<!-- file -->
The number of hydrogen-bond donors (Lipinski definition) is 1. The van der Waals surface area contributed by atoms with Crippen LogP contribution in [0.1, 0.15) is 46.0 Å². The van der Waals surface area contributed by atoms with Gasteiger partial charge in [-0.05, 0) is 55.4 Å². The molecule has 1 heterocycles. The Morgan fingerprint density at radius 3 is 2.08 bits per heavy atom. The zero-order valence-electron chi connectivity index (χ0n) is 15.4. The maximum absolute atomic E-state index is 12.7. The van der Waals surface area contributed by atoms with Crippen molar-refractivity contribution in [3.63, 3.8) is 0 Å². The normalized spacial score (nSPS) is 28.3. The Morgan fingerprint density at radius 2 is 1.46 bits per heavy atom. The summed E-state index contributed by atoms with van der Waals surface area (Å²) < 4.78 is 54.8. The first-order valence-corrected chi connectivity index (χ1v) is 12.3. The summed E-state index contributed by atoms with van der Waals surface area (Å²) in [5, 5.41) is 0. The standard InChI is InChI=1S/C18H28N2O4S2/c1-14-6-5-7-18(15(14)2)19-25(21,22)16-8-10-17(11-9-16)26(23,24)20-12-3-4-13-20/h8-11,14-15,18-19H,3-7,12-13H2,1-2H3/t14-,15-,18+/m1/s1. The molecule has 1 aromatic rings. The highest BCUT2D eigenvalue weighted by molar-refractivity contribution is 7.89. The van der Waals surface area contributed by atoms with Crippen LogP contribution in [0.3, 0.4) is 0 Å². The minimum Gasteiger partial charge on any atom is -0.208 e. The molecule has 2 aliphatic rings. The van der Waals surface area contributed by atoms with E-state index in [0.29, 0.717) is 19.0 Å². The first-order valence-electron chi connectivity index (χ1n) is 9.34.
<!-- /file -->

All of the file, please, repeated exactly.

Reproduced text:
The number of hydrogen-bond donors (Lipinski definition) is 1. The van der Waals surface area contributed by atoms with Crippen LogP contribution in [0.1, 0.15) is 46.0 Å². The van der Waals surface area contributed by atoms with Gasteiger partial charge in [-0.05, 0) is 55.4 Å². The molecule has 1 heterocycles. The Morgan fingerprint density at radius 3 is 2.08 bits per heavy atom. The zero-order valence-electron chi connectivity index (χ0n) is 15.4. The maximum absolute atomic E-state index is 12.7. The van der Waals surface area contributed by atoms with Crippen molar-refractivity contribution in [3.63, 3.8) is 0 Å². The normalized spacial score (nSPS) is 28.3. The Morgan fingerprint density at radius 2 is 1.46 bits per heavy atom. The summed E-state index contributed by atoms with van der Waals surface area (Å²) < 4.78 is 54.8. The first-order valence-corrected chi connectivity index (χ1v) is 12.3. The summed E-state index contributed by atoms with van der Waals surface area (Å²) in [5, 5.41) is 0. The standard InChI is InChI=1S/C18H28N2O4S2/c1-14-6-5-7-18(15(14)2)19-25(21,22)16-8-10-17(11-9-16)26(23,24)20-12-3-4-13-20/h8-11,14-15,18-19H,3-7,12-13H2,1-2H3/t14-,15-,18+/m1/s1. The molecule has 1 aromatic rings. The highest BCUT2D eigenvalue weighted by molar-refractivity contribution is 7.89. The van der Waals surface area contributed by atoms with Crippen LogP contribution in [0.3, 0.4) is 0 Å². The minimum Gasteiger partial charge on any atom is -0.208 e. The molecule has 2 aliphatic rings. The van der Waals surface area contributed by atoms with E-state index in [0.29, 0.717) is 19.0 Å². The first-order valence-electron chi connectivity index (χ1n) is 9.34.